Ranged Weapons: the pricing fro ranged weapons seem to take into account value of utility and game impact over actual cost/difficulty of manufacture. A shortbow is not 2.5 times more expensive than a sword to manufacture. Do lords in D&D realms impose a tariff on bow prices to discourage people poking them full of arrows?

Armor: chain and plate armor is darned cheap. At least when it compared to the cost of ranged weapons. Helmets also serve no game defined function. this is good for newly generated fighters, they can almost all afford the armor they want. It's bad because with the exception of armoring ones steed there are no purchases down the road.

Saddles and saddle bags are really expensive. The stats for horses are at the bottom of the monster lists, a handy spot for the DM but a pain in the butt for the player.
A mule is worth 10gp more than a draft horse because are agile enough to navigate dungeons.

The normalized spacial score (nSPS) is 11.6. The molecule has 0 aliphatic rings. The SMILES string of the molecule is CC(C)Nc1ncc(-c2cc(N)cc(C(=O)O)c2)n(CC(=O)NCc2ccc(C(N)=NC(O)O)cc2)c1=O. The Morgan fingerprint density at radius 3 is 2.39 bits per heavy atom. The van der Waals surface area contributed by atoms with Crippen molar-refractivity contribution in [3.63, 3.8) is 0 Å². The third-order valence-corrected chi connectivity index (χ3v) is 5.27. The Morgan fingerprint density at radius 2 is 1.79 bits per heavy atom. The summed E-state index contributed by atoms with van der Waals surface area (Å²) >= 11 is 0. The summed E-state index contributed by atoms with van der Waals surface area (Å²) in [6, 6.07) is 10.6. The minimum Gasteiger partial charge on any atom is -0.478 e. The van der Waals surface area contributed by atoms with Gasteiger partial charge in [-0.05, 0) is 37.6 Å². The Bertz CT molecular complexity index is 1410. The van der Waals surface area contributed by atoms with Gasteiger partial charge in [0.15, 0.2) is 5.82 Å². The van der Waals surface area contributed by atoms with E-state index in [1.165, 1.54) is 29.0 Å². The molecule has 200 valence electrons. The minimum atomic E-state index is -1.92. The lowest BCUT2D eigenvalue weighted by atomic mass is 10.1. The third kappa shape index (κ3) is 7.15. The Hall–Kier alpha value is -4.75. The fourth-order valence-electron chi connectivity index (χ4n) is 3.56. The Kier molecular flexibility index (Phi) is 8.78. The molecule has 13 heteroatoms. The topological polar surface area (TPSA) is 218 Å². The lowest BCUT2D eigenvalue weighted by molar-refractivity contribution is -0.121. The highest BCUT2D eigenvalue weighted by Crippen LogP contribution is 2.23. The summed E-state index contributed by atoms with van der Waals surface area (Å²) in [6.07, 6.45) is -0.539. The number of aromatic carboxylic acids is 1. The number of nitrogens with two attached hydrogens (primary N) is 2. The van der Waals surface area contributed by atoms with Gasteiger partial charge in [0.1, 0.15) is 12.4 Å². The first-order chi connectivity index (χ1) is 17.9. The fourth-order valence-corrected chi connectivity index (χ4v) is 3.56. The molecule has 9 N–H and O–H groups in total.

Ships are expensive and the only big ticket items on the equipment lists. This should encourage ocean borne adventures at least when a player purchases a pair of galleys with 60,000 gp laying around doing nothing (unless they are saving for a stronghold).

50' of rope for a g.p.- expensive indeed, day laborers sure aren't buying ropes in D&D.

Steel mirror vs silver mirror ? Wooden cross vs silver cross ? Are the more expensive items simply prestige purchases? If it is just a prestige based up-pricing why not have them cost even more?